In Gabriel Garcia Marquez's Chronicle of a Death Foretold, how could one describe the economy of the culture of origin—what is happening economically at the time the book is written and/or takes place? What jobs are available? What opportunities are there to increase one’s own economic stability? How do economic considerations such as these play out in the text?
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The state of the economy in Garbriel Garcia Marquez’s Colombia of the 1930s and 1950s, the periods when much of Chronicle of the Death Foretold takes place, is not a particular focus of the author’s. Garcia Marquez was far less concerned with the macroeconomic status of his homeland than in the glaring discrepancies between social and economic classes that characterized Colombian society. It is those disparities that drive much of the story’s narrative, contrasting as it does the conspicuous wealth of Bayardo San Roman, the prominent stranger who arrives in the small coastal village where the action takes place, and the village’s residents, most of whom are possessed of the social skills characteristic of educated people but clearly of more modest economic means. Many of these villagers have seen better times. The story’s victim, Santago Nasar, is described early in the novel as having had to “abandon his studies at the end of secondary school in order to take charge of the family ranch” following his father’s death. While Santiago Nasar has had to give up his academic studies, he does have the family’s cattle ranch, which is a significant symbol of means – the ownership of property being a highly respected attribute – although he is not especially successful as a businessman.
The doomed Santiago is not the only character in the novel who has seen better times. Garcia Marquez’s narrator also references an earlier, more prosperous age, as when he writes:
“Much later, during an uncertain period when I was trying to understand something of myself by selling encyclopaedias and medical books in the towns of Guajira, by chance I got as far as that Indian death village.”
The residents of this village are soon contrasted, in the second chapter, with Bayardo San Roman, whose wealth and profligacy will emerge as highly exploitative of the villagers’ less impressive financial status, as when he makes a monetary offer to “the widower Xius” for his home despite the emotionally devastating effect this transaction has on the saddened old man. Garcia Marquez describes this enormously wealthy interloper as the personification of conspicuous consumption, as in the following passage from Chapter Two:
“BAYARDO SAN ROMAN, THE MAN WHO had given back his bride, had turned up for the first time in August of the year before: six months before the wedding. He arrived on the weekly boat with some saddlebags decorated with silver that matched the buckle of his belt and the rings on his boots. He was around thirty years old, but they were well-concealed, because he had the waist of a novice bullfighter, golden eyes, and a skin slowly roasted by saltpetre. He arrived wearing a short jacket and very tight trousers, both of natural calfskin, and kid gloves of the same colour.”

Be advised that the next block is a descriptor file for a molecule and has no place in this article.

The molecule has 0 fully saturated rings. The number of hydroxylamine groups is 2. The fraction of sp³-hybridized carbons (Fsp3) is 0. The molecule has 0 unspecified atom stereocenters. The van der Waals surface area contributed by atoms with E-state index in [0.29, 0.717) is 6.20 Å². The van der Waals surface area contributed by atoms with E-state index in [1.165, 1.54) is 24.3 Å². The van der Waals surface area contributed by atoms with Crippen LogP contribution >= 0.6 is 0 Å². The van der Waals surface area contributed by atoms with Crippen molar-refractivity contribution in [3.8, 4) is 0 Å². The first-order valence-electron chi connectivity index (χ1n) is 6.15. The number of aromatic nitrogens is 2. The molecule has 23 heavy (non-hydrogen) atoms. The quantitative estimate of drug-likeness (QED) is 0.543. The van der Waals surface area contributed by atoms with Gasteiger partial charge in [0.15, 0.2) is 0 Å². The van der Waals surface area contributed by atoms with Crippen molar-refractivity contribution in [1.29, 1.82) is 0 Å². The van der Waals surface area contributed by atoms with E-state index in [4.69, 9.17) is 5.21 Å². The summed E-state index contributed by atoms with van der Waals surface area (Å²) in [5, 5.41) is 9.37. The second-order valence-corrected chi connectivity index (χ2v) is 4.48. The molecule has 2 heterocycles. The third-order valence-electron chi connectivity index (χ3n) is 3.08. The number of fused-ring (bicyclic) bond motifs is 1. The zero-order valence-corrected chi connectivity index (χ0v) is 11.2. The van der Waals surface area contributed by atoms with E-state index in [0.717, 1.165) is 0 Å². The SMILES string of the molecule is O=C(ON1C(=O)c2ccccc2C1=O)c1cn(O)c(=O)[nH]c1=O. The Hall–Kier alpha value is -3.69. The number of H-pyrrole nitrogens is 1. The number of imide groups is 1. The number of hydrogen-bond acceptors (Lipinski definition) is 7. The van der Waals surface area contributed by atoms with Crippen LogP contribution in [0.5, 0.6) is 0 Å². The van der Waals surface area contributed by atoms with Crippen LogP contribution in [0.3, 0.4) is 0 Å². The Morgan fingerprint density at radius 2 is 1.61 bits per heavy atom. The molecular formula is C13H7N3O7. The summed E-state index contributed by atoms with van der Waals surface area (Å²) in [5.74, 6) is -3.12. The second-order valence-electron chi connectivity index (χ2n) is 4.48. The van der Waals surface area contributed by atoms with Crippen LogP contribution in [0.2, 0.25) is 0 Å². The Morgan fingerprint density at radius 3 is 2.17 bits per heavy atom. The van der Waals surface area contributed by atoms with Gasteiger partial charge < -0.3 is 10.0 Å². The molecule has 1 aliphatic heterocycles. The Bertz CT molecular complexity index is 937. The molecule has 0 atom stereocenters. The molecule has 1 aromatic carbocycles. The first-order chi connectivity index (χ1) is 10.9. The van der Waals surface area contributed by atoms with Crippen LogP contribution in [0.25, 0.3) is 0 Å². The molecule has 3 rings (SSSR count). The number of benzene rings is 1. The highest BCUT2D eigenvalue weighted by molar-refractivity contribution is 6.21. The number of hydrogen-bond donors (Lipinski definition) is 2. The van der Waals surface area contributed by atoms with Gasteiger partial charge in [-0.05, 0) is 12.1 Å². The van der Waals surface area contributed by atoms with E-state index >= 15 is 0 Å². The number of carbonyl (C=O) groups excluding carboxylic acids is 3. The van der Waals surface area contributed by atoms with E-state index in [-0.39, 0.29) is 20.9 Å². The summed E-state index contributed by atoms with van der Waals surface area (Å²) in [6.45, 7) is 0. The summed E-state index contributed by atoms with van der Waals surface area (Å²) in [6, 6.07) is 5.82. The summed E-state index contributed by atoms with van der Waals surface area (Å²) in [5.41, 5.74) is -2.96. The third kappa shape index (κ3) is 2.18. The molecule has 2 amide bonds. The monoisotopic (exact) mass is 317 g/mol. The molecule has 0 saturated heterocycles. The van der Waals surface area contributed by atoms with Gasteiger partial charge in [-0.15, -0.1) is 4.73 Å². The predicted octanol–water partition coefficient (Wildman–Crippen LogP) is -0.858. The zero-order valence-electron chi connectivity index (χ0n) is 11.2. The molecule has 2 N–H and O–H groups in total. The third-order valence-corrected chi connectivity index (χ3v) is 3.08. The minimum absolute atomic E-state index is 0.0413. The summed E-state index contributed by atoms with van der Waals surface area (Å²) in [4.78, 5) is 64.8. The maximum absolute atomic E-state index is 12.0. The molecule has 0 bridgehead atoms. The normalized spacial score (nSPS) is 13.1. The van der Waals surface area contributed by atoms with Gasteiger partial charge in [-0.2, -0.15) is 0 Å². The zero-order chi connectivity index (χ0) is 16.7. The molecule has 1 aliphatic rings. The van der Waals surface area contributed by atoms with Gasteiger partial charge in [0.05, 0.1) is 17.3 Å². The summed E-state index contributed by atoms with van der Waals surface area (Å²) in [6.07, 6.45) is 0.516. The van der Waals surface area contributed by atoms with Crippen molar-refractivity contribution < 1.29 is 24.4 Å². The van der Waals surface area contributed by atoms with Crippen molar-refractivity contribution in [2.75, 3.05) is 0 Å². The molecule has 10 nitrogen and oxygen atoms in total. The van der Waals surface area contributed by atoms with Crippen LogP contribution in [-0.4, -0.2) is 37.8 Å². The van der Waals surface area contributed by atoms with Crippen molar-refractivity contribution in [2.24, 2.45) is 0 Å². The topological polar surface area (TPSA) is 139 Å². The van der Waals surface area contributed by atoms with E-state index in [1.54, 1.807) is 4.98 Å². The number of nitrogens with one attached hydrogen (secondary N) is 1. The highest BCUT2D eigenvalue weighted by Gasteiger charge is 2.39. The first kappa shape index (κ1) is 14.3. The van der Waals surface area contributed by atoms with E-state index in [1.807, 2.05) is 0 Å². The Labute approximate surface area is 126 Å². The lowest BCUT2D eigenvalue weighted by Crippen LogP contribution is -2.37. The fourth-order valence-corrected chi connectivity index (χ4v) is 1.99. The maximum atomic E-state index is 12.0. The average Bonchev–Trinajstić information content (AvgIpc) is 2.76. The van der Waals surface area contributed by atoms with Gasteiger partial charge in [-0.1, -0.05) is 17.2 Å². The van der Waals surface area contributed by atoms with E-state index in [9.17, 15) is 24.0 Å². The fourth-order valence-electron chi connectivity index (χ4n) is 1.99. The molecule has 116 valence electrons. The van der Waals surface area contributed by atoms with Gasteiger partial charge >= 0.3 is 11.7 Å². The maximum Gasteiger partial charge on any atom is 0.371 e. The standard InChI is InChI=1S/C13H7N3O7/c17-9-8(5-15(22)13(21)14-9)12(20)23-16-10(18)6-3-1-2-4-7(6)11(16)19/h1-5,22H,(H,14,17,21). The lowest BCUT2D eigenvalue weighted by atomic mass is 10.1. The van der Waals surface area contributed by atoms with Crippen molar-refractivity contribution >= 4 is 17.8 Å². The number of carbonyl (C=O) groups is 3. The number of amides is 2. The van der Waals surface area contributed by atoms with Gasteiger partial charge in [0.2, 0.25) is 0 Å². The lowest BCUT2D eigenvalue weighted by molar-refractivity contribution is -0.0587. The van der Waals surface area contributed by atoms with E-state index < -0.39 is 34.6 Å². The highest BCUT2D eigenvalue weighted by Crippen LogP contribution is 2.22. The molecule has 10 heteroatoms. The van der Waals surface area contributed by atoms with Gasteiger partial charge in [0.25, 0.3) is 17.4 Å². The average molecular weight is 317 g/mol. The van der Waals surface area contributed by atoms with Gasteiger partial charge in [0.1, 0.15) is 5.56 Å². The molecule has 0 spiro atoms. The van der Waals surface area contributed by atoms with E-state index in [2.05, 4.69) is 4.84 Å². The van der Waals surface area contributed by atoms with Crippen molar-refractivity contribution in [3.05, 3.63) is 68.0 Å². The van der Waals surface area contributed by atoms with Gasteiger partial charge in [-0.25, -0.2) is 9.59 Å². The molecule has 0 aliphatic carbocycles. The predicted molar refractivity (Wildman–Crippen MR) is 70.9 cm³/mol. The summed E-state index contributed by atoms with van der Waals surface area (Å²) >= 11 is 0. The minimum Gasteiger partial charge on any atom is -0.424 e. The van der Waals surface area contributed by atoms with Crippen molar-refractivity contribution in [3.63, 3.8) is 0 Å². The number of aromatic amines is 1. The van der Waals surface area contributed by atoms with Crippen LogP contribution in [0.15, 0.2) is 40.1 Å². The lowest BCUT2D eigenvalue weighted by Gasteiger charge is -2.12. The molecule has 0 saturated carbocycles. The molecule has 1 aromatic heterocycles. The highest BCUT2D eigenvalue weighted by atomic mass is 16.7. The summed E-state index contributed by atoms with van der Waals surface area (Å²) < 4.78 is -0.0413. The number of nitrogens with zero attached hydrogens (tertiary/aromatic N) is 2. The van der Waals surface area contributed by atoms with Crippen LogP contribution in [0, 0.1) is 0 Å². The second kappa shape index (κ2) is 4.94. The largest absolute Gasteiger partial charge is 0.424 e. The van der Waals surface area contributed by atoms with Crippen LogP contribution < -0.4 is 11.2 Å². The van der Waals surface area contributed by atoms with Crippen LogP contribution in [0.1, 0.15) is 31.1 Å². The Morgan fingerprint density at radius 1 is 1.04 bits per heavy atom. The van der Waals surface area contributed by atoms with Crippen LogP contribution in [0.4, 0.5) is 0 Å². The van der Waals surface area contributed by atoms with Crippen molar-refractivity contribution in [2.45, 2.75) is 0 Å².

Bayardo will prove resourceful and skilled in a number of areas, including athletics and business acumen. Again, as Garcia Marquez’s narrator relates, quoting his mother:
“My mother told me about it in a letter, and at the end she made a comment that was very much like her: ‘It also seems that he's swimming in gold.’ That was in reply to the premature legend that Bayardo San Roman not only was capable of doing everything, and doing it quite well, but also had access to endless resources.”
Again, Garcia Marquez contrasts Bayardo’s wealth with the more economically despondent villagers, noting that Poncio Vicario, father of the girl Bayardo will essentially buy (incorrectly assuming that she is a virgin), “was a poor man’s goldsmith” who has gone blind from the constant strain on his eyes. Similarly, Santiago’s family is of Arab heritage, and is a product of an immigrant community that had settled remote, usually coastal areas of South America. The Arab-Colombian community, as described in Chapter Four, is “clannish, hardworking, and Catholic,” insular and largely poor, reduced to “selling colored cloth and bazaar trinkets.” The story’s narrator refers to food stands and markets that evoke images of economic destitution in this coastal village. The financial struggles experienced by many of the village’s occupants, however, are not reflected in their demeanor, which bespeaks a culture of manners and customs. When it is made known that Bayardo has chosen to marry Angela, her mother, Pura, insists that this socially and economically superior intruder should “identify himself properly” and demonstrate respect for the social niceties that were bred into these families over the generations.
Bayardo comes from an entirely different world and represents the oppressive, entitled classes that dominated Colombian society. He uses his wealth and position to intimidate and corrupt the less affluent residents of this village. It is this economic and social disparity that Garcia Marquez illuminates in his novel.
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